Portishead beatmaker Geoff Barrow (right) is clearly not intent on slacking his way through 2012. Already this year, in addition to recently completing work on a Judge Dredd-inspired electronic album, finishing a new BEAK> record and preparing for a few upcoming dates with Portishead, the 40-year-old has released his first hip hop album with Quakers, a new collective comprised of 32 MCs including Dead Prez and Aloe Blacc. So what prompted the Portishead man to try his hand at hip hop? In a guest column Barrow - or Fuzzface to use his rap name - explains how it all came together.
Hip hop is a bit like jazz in that there are so many different variants on it. There's the incredibly politicised street scene. Then there's the kind of mathematical, Dungeons And Dragons-backpack kind of scene. There's hip hop with rougher edges, like Death Grips, then there's punk element of Odd Future. It's very diverse - which is why four years ago we decided there's probably enough room for three 40 year-old white dudes too. After all, we're basically kids compared to the Beastie Boys and they're still cranking out great records, right?
Quakers is in no way a homage. I mean, it's not like we're trying to be Odd Future, beating our chests and saying we are the future of hip-hop, but we were serious from the start about taking the music further. The three of us have always loved the genre: MC Shan, Marley Marl, Public Enemy, Stones Throw Records acts and so on. We had each been making beats for fun for years and decided that we were going to contact some MCs and possibly work together on a project. The premise of the album was just to make a really exciting hip-hop record that reminded us why we love the genre - the sort of stuff you would hear in a club and think, fuck, that's really heavy. There were no commercial aspirations behind it, it was just like, let's make a really good hip-hop record. And here we are.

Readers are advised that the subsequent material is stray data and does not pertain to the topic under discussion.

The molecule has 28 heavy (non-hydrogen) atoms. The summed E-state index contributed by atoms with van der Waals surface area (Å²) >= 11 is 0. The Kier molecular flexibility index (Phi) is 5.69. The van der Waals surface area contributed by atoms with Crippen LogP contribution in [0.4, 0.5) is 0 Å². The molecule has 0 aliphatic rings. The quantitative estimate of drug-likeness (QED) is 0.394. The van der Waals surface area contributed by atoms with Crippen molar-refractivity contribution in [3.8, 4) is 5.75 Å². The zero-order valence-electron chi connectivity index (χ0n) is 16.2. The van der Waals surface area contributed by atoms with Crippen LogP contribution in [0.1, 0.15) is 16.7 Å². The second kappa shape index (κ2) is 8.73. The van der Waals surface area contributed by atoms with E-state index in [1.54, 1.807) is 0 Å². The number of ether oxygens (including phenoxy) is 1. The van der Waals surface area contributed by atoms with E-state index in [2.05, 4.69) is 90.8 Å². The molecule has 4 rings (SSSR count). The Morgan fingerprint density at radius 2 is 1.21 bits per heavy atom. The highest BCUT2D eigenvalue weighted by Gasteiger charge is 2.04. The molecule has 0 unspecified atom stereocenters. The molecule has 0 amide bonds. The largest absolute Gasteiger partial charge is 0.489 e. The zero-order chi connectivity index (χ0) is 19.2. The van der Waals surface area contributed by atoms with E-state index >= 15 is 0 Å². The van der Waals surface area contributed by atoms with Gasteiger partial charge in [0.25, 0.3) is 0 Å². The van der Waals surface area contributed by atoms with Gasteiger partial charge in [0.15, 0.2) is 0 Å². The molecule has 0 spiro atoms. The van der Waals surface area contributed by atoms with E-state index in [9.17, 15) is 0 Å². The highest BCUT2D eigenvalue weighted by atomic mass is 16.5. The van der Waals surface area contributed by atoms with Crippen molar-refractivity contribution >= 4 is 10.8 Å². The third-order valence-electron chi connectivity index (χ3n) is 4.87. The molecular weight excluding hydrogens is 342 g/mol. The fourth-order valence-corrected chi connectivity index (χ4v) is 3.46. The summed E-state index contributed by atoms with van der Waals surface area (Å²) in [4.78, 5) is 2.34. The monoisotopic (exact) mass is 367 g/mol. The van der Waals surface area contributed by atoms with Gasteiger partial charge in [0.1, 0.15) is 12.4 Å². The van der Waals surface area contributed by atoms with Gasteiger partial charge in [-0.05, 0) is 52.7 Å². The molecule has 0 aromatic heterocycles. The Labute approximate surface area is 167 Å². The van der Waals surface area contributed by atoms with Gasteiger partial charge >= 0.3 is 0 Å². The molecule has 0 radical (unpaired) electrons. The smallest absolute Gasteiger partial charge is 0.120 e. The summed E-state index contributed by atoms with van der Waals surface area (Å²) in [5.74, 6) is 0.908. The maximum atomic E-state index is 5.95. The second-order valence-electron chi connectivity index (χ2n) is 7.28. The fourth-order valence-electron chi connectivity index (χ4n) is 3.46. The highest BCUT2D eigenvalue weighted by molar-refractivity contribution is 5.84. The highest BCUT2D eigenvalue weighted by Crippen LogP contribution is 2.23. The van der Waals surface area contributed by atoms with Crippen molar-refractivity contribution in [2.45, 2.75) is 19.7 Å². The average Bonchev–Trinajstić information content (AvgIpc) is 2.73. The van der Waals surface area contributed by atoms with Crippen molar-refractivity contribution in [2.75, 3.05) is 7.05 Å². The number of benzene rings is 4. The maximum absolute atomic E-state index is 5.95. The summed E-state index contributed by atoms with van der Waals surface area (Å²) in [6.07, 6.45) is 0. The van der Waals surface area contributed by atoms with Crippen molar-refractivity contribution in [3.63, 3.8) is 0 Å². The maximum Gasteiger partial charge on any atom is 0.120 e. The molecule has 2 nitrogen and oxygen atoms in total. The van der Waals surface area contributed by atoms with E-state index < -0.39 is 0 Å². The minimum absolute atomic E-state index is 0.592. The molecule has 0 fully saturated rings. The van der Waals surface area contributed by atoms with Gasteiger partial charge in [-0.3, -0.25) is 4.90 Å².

We got in touch with rappers and MCs, stressing that it wasn't a big money record but if, for the love of it, they fancied appearing on the record we would love to work with them. We put beats up on MySpace and they would download the beats, record verses over them and send them back for us to stitch together in a sort of haphazard way. So no, it wasn't recorded in Ocean Way with Rick Rubin. But it was kind of liberating doing things do rough and ready.
Rap is such a global industry now. We're not in there to compete at the commercial end of things. A lot of people nowadays are using slick tools: iPads, iPhones, laptops and so forth, but you lose a bit of that bump you used to have in hip hop with those plug-ins and distortions. I mean, if you listen to a Nas record, that still kicks ass, but when things are a little rough around the edges, it brings character to the music, and that is massively missing these days. In recent years, hip hop has paired up with R&B and you don't get so much of that discordance that you used to. The aim with this project was to be a little bit more sonically edgy and discordant.
Listening to a lot of recent British produced hip-hop, it's quite formulaic and business-minded, quite un-explosive. Not the early stuff - Blade, London Posse, Silver Bullet, not those guys. I'm talking about British producers in the mid-90s who began working with American MCs. We wanted to kind of break that down, turn it on its head - some people have mentioned it's almost like "prog-hop" in that respect.
But all that is not to say I get frustrated with rap at the commercial end of things - it's just pop music. When I heard Rock It by Herbie Hancock, that scratching, that's was the start of how I got into hip-hop. I hope for kids it'll be a similar thing, hearing Jay-Z and getting into Nas, that sort of thing and then go from there. It's important that that exists, because otherwise it's all under the line and the genre, the scene, never grows.
The record has come in something of a productive spell for me. I've always been massively work-driven but it's always a case of whether I'm inspired or not to do something. I hit quite a depressive state in music between those two Portishead records where I just didn't want to make music. I didn't find anything inspiring and now I've kind of realised that as I've got older that you need a bit of balance.
The seriousness of making music still remains in me, but it's not life-threatening any more. Where as my life was previously just music and nothing else, now I have a lot more in my life and I'm enjoying it. I don't even care what people think about my music - if I can be a musician and enjoy it, and if I can survive, well, then I'm happy. Geoff Barrow was talking to Al Horner
For more on Quakers head to Stonesthrow.com